So I contact YSL. And – what do you know? – they sent me some useful science. It’s surrounded by gloss and puff (“Youth is a state of mind that cannot live without science” – meaning what, exactly?), and exposed as the source of that garbled soundbite from Selfridges. But it also shows that YSL has enlisted some serious scientists, most notably Peter Seeberger, a specialist in glycan chemistry at the Max Planck Institute of Colloids and Interfaces in Berlin. And it explains that, instead of just supplying a source of glycans in the extracellular matrix to make up for their reduced production in ageing cells, Glycanactif apparently binds to glycan receptors on the cell surface and stimulates them to start making the molecules (including other glycans and related compounds) needed for healthy skin.

Tough-skinned cynic that I am about the claims of cosmetics manufacturers, I am nonetheless emolliated, if not exactly rejuvenated. True, there’s nothing in the leaflet which proves that FYL does a better job than other skin creams. The science remains very sketchy in places. And (this is true of any claims for cosmetics) we’d reserve judgement until the long-term clinical trials, if it were a drug. But I’m offered a troupe of serious scientists ready to talk about the work. I’m open to persuasion.

Still, it puzzles me. How many of the thousands of advance orders, or no doubt the millions to come, will have been based on examination of the technical data? I know we lack the time, and usually the expertise, for such rigour. So what instead informs our decision to shell out sixty quid on a tiny tub of youthfulness? And if the science was all nonsense, would it make a difference?

Monday, January 16, 2012

The truth about Einstein's wife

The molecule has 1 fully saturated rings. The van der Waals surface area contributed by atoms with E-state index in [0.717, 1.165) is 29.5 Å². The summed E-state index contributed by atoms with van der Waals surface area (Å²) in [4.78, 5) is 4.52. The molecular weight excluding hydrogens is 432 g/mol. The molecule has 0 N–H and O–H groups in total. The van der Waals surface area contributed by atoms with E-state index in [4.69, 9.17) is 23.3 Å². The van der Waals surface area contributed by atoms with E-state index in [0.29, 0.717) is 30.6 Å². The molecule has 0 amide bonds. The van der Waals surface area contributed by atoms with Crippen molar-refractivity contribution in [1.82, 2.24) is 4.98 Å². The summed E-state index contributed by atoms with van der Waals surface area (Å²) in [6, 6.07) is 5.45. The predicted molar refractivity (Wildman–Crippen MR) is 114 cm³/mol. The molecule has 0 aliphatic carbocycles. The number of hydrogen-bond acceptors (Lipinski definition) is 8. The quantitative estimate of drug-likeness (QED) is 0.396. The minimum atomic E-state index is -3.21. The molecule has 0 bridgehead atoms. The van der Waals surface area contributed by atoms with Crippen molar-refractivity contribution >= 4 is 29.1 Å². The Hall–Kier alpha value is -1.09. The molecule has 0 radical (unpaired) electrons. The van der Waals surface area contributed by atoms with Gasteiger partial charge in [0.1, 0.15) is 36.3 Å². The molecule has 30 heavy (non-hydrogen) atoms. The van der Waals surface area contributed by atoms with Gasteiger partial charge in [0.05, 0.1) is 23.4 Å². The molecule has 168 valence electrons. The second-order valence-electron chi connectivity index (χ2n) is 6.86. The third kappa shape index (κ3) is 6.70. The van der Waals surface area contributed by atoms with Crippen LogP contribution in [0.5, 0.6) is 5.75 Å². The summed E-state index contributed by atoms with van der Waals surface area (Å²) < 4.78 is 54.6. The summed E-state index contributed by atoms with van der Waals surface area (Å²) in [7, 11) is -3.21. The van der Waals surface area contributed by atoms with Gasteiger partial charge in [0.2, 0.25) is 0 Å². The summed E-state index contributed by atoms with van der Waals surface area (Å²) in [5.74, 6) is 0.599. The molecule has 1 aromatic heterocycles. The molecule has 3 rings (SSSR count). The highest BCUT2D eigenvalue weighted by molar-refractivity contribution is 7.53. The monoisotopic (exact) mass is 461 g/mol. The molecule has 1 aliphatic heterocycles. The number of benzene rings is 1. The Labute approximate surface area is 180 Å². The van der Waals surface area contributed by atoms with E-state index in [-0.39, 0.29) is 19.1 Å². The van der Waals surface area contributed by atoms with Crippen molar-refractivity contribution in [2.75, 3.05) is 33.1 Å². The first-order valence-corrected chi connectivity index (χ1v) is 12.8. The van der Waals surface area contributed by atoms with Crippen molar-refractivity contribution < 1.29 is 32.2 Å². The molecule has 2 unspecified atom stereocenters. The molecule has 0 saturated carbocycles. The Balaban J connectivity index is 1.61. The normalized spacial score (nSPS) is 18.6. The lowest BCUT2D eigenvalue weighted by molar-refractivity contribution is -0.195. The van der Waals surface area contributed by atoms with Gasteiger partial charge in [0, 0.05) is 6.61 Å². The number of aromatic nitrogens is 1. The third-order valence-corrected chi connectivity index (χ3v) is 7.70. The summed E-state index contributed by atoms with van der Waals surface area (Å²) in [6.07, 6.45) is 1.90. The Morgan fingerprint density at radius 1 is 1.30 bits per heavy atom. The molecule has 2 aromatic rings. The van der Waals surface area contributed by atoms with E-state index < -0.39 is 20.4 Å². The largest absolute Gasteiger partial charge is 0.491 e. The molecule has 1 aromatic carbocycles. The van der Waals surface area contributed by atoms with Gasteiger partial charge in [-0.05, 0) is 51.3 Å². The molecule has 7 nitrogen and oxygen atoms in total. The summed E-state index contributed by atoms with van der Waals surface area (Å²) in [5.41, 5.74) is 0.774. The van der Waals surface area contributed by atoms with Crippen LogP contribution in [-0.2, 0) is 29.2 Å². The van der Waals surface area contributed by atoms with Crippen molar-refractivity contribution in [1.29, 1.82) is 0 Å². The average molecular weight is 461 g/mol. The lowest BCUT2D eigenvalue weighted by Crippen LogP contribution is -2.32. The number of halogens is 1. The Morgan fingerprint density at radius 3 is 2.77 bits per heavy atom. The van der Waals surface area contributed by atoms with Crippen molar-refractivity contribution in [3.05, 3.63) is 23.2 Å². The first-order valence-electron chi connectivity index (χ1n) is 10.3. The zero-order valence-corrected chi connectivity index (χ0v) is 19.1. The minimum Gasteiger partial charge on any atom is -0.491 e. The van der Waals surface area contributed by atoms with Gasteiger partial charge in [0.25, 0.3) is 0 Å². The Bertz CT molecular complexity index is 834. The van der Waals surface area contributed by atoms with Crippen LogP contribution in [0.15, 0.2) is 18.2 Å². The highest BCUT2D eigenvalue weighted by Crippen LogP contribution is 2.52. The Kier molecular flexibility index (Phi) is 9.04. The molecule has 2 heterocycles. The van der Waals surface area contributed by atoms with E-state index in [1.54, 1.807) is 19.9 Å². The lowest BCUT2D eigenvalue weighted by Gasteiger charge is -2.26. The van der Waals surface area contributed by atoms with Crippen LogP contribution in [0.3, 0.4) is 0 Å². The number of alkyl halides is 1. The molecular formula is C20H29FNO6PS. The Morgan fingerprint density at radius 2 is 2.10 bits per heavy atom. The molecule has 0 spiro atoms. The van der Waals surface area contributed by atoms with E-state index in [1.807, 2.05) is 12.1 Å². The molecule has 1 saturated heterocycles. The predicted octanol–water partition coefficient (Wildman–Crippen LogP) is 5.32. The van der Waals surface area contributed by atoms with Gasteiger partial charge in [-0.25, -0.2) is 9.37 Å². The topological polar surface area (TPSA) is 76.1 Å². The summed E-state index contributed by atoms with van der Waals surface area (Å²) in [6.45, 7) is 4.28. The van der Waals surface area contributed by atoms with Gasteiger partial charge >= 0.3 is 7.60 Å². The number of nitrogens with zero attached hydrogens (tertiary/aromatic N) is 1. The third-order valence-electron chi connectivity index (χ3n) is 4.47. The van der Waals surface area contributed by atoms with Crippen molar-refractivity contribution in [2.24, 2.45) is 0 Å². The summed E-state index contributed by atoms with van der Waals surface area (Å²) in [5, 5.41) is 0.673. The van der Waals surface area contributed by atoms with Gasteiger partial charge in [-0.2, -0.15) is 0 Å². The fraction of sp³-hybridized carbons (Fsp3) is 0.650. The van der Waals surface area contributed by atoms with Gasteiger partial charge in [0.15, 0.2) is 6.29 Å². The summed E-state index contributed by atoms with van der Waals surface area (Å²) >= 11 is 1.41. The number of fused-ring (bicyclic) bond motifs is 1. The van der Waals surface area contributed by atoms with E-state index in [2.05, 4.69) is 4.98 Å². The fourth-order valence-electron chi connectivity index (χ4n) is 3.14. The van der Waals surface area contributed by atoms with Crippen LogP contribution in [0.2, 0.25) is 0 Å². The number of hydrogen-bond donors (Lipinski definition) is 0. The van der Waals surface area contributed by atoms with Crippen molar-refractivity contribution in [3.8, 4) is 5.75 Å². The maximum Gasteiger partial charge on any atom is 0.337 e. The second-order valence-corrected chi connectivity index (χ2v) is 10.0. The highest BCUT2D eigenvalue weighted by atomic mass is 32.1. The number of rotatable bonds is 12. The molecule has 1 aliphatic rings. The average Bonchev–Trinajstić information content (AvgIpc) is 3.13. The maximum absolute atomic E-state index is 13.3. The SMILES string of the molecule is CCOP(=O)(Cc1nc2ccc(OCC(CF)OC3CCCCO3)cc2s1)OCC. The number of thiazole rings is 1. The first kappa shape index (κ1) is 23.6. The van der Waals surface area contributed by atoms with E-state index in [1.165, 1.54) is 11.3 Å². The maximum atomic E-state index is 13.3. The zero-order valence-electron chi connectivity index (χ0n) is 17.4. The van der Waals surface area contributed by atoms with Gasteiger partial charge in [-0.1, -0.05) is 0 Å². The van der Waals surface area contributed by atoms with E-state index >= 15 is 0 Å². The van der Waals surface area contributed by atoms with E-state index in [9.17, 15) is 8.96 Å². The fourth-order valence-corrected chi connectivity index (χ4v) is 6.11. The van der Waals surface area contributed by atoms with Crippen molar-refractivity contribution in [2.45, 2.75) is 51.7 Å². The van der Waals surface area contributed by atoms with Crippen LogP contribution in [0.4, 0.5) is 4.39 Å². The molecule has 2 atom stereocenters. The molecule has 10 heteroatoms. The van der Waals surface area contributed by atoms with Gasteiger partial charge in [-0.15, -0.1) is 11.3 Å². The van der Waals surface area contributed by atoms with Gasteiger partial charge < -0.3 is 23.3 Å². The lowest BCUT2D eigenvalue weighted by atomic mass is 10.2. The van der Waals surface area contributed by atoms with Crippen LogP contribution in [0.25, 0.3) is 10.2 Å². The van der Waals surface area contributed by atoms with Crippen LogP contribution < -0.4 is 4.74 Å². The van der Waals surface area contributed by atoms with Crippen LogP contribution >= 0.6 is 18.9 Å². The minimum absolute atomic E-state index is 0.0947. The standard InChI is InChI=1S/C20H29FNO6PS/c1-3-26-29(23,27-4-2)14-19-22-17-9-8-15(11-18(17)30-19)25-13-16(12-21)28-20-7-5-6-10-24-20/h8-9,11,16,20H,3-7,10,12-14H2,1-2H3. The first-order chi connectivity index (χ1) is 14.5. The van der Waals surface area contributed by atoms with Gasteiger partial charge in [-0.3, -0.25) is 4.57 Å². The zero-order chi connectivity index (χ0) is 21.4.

Some weeks back I mentioned in passing in my Guardian column the far-fetched claim that Einstein’s first wife Mileva Maric was partly or even primarily responsible for the ideas behind his theory of relativity. Allen Esterson has written to me to point out that this claim is still widely circulated and accepted as established fact by some people. Indeed, he says that “the 2008-2009 EU Europa Diary for secondary school children (print run 3 million) had the following: ‘Did you know? Mileva Marić, Einstein's first wife, confidant and colleague – and co-developer of his Theory of Relativity – was born in what is now Serbia’”. Seems to me that this sort of thing (and the concomitant notion that this ‘truth’ has been long suppressed) ultimately doesn’t do the feminist cause any good. Allen has also posted on the web site Butterflies and Wheels a critique of an independent short film that tries to promote the myth – you can find it here.

Wednesday, January 11, 2012

How big is yours?

Here, then, is my column from last Saturday’s Guardian.

While writing this, I discovered that Google Scholar has an add-on that will tot up your citations to establish an h-index. From that, I gather that mine is around 29. One of the comments on the Guardian thread points out that Richard Feynman has an h of 23. As Nigel Tufnell famously said apropos Jimmy Page, “I think that says quite a lot.”